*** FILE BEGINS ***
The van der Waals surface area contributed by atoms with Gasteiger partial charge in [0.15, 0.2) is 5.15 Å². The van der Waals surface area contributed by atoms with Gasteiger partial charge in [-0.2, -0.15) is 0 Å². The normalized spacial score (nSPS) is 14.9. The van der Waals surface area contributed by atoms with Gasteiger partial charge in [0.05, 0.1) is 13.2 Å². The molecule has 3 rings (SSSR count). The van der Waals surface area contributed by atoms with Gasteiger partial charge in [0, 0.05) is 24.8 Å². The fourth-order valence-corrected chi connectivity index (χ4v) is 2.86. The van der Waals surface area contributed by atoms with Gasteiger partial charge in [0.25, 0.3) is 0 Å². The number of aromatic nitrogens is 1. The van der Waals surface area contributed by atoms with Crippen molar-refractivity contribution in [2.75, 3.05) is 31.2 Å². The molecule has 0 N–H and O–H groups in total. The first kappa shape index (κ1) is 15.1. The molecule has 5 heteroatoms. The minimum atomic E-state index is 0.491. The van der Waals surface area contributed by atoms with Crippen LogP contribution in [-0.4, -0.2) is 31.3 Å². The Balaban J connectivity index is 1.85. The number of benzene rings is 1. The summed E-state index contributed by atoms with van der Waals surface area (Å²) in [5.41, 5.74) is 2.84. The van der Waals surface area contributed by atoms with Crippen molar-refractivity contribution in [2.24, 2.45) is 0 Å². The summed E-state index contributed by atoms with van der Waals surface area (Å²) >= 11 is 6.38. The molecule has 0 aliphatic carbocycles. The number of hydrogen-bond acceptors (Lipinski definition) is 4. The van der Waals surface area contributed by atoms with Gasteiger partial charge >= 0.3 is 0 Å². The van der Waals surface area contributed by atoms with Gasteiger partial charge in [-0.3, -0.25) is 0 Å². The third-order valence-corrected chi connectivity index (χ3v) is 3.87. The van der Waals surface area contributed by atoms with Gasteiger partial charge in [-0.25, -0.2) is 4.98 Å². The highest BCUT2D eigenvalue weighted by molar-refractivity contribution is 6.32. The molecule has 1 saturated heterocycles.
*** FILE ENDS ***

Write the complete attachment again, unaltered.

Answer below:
The van der Waals surface area contributed by atoms with Gasteiger partial charge in [0.15, 0.2) is 5.15 Å². The van der Waals surface area contributed by atoms with Gasteiger partial charge in [-0.2, -0.15) is 0 Å². The normalized spacial score (nSPS) is 14.9. The van der Waals surface area contributed by atoms with Gasteiger partial charge in [0.05, 0.1) is 13.2 Å². The molecule has 3 rings (SSSR count). The van der Waals surface area contributed by atoms with Gasteiger partial charge in [0, 0.05) is 24.8 Å². The fourth-order valence-corrected chi connectivity index (χ4v) is 2.86. The van der Waals surface area contributed by atoms with Gasteiger partial charge in [0.25, 0.3) is 0 Å². The number of aromatic nitrogens is 1. The van der Waals surface area contributed by atoms with Crippen molar-refractivity contribution in [2.75, 3.05) is 31.2 Å². The molecule has 0 N–H and O–H groups in total. The first kappa shape index (κ1) is 15.1. The molecule has 5 heteroatoms. The minimum atomic E-state index is 0.491. The van der Waals surface area contributed by atoms with Crippen LogP contribution in [-0.4, -0.2) is 31.3 Å². The Balaban J connectivity index is 1.85. The number of benzene rings is 1. The summed E-state index contributed by atoms with van der Waals surface area (Å²) in [5.41, 5.74) is 2.84. The van der Waals surface area contributed by atoms with Crippen molar-refractivity contribution in [2.24, 2.45) is 0 Å². The summed E-state index contributed by atoms with van der Waals surface area (Å²) >= 11 is 6.38. The molecule has 0 aliphatic carbocycles. The number of hydrogen-bond acceptors (Lipinski definition) is 4. The van der Waals surface area contributed by atoms with Gasteiger partial charge >= 0.3 is 0 Å². The van der Waals surface area contributed by atoms with Gasteiger partial charge in [-0.3, -0.25) is 0 Å². The third-order valence-corrected chi connectivity index (χ3v) is 3.87. The van der Waals surface area contributed by atoms with Gasteiger partial charge in [-0.25, -0.2) is 4.98 Å². The highest BCUT2D eigenvalue weighted by molar-refractivity contribution is 6.32. The molecule has 1 saturated heterocycles.